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Take an $f\in$BV[0,1]$\cap$C[0,1] e.g. the Cantor function. I take the Lebesgue Stiltigies measure of $f$:

$$ \mu_f((a,b])=f(b)-f(a). $$

Now I have a finite positive measure, so I can do the Radon-Nikodim decomposition:

$$ \mu_f=\mu_1+\mu_2 $$

(I denote | $\ $| the Lebesgue measure)

With $\mu_1\perp |\ \ |$ and $\mu_2<<|\ \ |$. So $\mu_2= h $ d$|\ \ |$

I have that $\mu_f(\{x\})=0$ for all $x\in[0,1]$ because $f\in$C[0,1].

  • Can I say that $\mu_1=0$?

  • In this case, why have I that $f$ is not AC[0,1]? $f(x)=\mu_2([0,x])=\int_0^xh $ d$|\ \ |$ for all $x\in[0,1]$.

Thank you in advance! I think that the point is that $\mu_1\neq 0$ but I don't understand how a measure without 'atoms' could have the singular part not $0$.

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A basic property of the Cantor function $f$ is $f'(x)=0$ a.e. (w.r.t Lebesgue measure). If $\mu_1=0$ then $\mu_f << ||$ which is equivalent to the fact that $f$ is an absoluetly continuous function. If $f$ is absolutely continuous then $f(b)-f(a)=\int_a^{b}f'(t)dt=0$, a contradiction.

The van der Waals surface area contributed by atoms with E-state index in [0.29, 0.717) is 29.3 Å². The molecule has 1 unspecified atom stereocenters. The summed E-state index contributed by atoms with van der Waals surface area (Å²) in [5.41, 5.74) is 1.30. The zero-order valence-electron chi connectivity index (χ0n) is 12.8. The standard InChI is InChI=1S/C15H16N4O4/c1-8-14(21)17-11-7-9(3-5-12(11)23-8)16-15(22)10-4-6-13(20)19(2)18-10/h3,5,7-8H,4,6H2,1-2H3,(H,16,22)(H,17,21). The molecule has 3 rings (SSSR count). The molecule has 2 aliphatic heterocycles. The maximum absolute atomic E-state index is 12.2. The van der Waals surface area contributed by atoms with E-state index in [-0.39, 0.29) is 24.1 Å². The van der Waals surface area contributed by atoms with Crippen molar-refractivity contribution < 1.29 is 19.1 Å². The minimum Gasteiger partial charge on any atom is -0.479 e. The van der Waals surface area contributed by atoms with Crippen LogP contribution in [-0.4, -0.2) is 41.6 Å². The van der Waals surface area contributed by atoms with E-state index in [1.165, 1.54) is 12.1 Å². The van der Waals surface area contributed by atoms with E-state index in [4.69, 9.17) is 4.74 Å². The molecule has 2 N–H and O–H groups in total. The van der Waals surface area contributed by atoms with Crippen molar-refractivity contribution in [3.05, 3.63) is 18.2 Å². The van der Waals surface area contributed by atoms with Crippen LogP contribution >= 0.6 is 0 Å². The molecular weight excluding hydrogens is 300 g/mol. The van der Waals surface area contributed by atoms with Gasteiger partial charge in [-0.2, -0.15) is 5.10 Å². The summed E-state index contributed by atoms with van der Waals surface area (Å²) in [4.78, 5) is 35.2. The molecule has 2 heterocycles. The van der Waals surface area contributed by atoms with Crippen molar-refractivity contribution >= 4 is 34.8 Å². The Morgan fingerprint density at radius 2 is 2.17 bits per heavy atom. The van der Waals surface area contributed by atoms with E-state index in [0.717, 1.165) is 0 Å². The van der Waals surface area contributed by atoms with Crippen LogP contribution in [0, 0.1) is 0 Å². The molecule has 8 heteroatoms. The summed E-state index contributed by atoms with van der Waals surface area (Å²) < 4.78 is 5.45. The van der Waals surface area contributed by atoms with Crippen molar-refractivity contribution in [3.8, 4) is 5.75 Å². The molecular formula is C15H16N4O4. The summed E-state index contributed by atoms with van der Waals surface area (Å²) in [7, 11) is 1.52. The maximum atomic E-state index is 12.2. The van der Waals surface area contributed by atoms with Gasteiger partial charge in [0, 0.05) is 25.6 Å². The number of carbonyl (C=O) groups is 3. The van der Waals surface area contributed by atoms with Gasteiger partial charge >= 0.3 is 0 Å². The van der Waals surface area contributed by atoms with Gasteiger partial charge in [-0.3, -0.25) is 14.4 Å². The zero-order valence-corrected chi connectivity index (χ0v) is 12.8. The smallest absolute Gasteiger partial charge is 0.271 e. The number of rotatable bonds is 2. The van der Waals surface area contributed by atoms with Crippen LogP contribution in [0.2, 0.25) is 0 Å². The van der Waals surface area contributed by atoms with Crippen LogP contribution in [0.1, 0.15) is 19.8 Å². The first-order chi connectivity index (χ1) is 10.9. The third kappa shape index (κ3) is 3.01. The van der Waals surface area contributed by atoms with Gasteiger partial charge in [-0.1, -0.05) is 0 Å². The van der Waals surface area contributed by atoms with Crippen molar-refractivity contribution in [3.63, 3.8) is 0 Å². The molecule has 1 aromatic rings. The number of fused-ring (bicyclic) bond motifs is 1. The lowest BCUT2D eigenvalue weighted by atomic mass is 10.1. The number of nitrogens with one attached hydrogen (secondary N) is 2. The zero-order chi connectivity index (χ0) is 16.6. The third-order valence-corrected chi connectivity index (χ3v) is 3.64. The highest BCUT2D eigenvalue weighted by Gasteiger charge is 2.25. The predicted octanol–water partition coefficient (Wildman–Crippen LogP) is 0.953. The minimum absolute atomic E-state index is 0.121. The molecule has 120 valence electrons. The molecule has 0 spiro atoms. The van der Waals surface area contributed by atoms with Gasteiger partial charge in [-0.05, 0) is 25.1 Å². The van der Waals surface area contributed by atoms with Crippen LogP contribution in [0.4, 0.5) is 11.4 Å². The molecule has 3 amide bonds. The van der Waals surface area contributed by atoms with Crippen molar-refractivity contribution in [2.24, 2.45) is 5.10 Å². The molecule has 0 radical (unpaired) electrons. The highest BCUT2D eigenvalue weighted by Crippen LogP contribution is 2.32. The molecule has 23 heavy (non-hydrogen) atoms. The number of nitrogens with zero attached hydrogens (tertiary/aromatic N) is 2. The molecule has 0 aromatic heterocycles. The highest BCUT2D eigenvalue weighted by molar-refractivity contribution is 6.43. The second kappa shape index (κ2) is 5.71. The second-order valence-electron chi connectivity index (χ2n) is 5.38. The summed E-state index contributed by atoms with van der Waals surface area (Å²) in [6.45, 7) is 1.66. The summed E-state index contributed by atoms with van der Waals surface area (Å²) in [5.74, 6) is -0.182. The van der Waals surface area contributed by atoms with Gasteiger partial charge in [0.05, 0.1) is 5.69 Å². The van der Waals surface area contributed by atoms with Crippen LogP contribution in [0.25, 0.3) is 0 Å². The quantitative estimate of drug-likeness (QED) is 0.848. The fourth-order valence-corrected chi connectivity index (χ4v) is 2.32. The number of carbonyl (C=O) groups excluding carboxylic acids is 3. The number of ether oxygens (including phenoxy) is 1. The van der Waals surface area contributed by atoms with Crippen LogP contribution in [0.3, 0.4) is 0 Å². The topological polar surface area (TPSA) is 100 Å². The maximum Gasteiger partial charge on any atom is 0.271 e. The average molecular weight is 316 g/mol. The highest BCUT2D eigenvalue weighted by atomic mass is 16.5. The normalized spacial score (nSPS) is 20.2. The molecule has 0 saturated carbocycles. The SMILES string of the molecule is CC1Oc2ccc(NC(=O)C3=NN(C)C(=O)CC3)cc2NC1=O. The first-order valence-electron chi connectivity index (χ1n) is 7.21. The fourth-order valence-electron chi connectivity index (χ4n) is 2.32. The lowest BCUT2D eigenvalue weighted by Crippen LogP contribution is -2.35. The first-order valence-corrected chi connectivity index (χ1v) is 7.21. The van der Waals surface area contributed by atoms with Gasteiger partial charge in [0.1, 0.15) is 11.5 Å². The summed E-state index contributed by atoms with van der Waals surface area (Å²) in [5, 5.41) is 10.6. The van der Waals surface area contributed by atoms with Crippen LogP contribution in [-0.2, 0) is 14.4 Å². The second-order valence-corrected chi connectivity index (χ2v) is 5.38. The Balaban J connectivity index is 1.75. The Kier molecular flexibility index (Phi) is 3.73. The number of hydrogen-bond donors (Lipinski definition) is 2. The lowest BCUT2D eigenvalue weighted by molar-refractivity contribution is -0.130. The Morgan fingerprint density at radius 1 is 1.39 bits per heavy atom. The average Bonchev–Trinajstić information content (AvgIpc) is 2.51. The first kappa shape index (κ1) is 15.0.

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  • $\begingroup$ Only now I understand that could exist a measure $\mu_1$ that has not atoms but is $\perp\ |\ \ |$ $\endgroup$ – marco 2 days ago
  • $\begingroup$ Like the function $\mu_1$ in the example that has support in the Cantor set (and $|C|=0$) $\endgroup$ – marco 2 days ago

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